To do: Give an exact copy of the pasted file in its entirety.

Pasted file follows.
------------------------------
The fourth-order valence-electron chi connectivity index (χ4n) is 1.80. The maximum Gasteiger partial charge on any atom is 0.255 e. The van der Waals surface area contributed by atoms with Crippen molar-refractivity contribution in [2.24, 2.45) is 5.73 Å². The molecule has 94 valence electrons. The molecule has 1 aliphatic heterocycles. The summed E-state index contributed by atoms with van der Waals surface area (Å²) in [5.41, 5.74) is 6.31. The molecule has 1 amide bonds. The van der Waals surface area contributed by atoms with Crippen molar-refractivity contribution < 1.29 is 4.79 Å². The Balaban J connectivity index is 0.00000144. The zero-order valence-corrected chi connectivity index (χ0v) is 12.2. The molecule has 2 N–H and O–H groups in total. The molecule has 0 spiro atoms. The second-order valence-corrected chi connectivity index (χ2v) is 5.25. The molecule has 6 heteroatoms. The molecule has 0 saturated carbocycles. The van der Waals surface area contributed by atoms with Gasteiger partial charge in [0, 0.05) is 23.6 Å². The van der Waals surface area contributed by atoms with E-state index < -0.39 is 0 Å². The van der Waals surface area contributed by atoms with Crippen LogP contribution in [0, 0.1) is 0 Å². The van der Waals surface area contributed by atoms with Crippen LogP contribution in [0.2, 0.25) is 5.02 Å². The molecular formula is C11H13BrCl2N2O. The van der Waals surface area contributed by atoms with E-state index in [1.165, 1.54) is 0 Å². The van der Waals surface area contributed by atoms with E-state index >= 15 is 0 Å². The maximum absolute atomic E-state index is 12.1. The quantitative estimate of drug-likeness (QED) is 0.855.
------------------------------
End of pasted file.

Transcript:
The fourth-order valence-electron chi connectivity index (χ4n) is 1.80. The maximum Gasteiger partial charge on any atom is 0.255 e. The van der Waals surface area contributed by atoms with Crippen molar-refractivity contribution in [2.24, 2.45) is 5.73 Å². The molecule has 94 valence electrons. The molecule has 1 aliphatic heterocycles. The summed E-state index contributed by atoms with van der Waals surface area (Å²) in [5.41, 5.74) is 6.31. The molecule has 1 amide bonds. The van der Waals surface area contributed by atoms with Crippen molar-refractivity contribution < 1.29 is 4.79 Å². The Balaban J connectivity index is 0.00000144. The zero-order valence-corrected chi connectivity index (χ0v) is 12.2. The molecule has 2 N–H and O–H groups in total. The molecule has 0 spiro atoms. The second-order valence-corrected chi connectivity index (χ2v) is 5.25. The molecule has 6 heteroatoms. The molecule has 0 saturated carbocycles. The van der Waals surface area contributed by atoms with Gasteiger partial charge in [0, 0.05) is 23.6 Å². The van der Waals surface area contributed by atoms with E-state index < -0.39 is 0 Å². The van der Waals surface area contributed by atoms with Crippen LogP contribution in [0, 0.1) is 0 Å². The van der Waals surface area contributed by atoms with Crippen LogP contribution in [0.2, 0.25) is 5.02 Å². The molecular formula is C11H13BrCl2N2O. The van der Waals surface area contributed by atoms with E-state index in [1.165, 1.54) is 0 Å². The van der Waals surface area contributed by atoms with E-state index >= 15 is 0 Å². The maximum absolute atomic E-state index is 12.1. The quantitative estimate of drug-likeness (QED) is 0.855.